Patterico's Pontifications

9/4/2023

Um, About “Bidenomics”. . .

Filed under: General — JVW @ 6:53 pm



[guest post by JVW]

While the assorted band of idiots and lunatics in the White House attempts to take a victory lap over the relatively low unemployment rate and a decreasing level of inflation, the real world threatens to intervene:

The federal deficit is projected to roughly double this year, as bigger interest payments and lower tax receipts widen the nation’s spending imbalance despite robust overall economic growth.

After the government’s record spending in 2020 and 2021 to combat the impact of covid-19, the deficit dropped by the greatest amount ever in 2022, falling from close to $3 trillion to roughly $1 trillion. But rather than continue to fall to its pre-pandemic levels, the deficit then shot upward. Budget experts now project that it will probably rise to about $2 trillion for the fiscal year that ends Sept. 30, according to the Committee for a Responsible Federal Budget, a nonpartisan group that advocates for lower deficits. (These numbers ignore President Biden’s $400 billion student debt cancellation policy, which was struck down by the Supreme Court this year and never took effect.)

You know you’re reading the Washington Post when in the very next sentence they claim that the rise in the deficit is “unexpected,” which is absolute hogwash to anyone who had their eyes open during the Democrats’ spending orgy of 2021-22. The piece quotes former Obama Administration economic advisor Jason Furman, now a professor at Harvard naturally, claiming that our current economic growth rate of 2.1% represents “a good and strong economy.” So the Obama Administration, now manifest under Joe Biden, continues their longstanding campaign to lower economic expectations and convince the American people that mediocrity is in fact excellence, though one imagines that the chattering classes would deride this level of growth as insufficient were a Republican in the Oval Office.

The Trump Administration tax cuts of 2017 expire later this year, and though Democrats will almost certainly cooperate in renewing them for most taxpayers (this being an election year, after all), there will no doubt be a real donnybrook regarding just how far up the income ladder those cuts will be extended. Meanwhile, this rise in the deficit puts the lie to the Biden Administration’s claim that they are paying for all of their spending, which nobody with a modicum of sense should ever have believed.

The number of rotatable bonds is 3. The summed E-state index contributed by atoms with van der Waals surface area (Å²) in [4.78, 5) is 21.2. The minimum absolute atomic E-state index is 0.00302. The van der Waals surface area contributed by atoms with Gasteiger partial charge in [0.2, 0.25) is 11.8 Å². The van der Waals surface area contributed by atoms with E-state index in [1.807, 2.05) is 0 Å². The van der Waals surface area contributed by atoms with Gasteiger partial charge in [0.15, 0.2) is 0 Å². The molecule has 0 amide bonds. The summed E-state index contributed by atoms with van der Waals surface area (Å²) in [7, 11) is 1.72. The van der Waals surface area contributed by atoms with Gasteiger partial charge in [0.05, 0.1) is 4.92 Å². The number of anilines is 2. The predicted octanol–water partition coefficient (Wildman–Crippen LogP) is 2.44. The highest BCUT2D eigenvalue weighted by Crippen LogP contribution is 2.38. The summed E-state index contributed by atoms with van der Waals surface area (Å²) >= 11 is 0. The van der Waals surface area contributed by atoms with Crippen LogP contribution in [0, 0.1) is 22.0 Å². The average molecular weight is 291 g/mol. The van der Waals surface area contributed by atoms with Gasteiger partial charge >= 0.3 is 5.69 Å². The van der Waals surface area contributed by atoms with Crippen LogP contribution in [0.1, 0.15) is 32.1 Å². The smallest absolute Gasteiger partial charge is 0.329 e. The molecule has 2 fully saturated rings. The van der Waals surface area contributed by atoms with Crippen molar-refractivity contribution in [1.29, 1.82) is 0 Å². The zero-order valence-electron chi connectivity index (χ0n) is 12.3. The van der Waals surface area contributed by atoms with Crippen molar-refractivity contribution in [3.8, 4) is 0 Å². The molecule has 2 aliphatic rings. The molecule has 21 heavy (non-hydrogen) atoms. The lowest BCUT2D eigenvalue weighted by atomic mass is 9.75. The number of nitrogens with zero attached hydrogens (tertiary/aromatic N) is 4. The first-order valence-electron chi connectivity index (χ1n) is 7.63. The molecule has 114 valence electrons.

So why did the deficit explode on us this year? Well gosh, it turns out that maybe the Biden economy isn’t so robust after all:

The Treasury Department is also on track to take in substantially less in new revenue this year, in part because of the stock market’s slump last year. In 2021, amid a cryptocurrency bubble and an explosion in housing prices driven by rock-bottom interest rates, investors recorded huge gains that led them to pay capital gains taxes at record levels. But then the bubble burst, leading to a sharp drop in capital gains tax revenue. Automatic adjustments to the tax brackets to account for inflation also reduced tax obligations for many Americans, resulting in less incoming revenue relative to last year.

And as anyone could have told you, the inflation spike which so flummoxed Janet Yellen had long-term consequences:

Then a number of other spending increases contributed to the rising deficit — Social Security payments increased because they are indexed to inflation; the government spent more on education, veterans benefits and health care; and the bipartisan infrastructure law, as well as the 2022 Inflation Reduction Act, started sending billions of dollars out from the government’s accounts.

The usual gaggle of big-spending progressives are already arguing that this crisis is overblown and that the U.S. can easily handle these levels of debt for years to come. Yet they always are forced to acknowledge that eventually there will be a reckoning (they just hope it will be when the GOP is running things in Washington). I fear we are accelerating that date quite rapidly and it will be sooner rather than later when we have to face up to our irresponsibility.

– JVW

Jimmy Buffett, 1946-2023

Filed under: General — JVW @ 10:00 am



[guest post by JVW]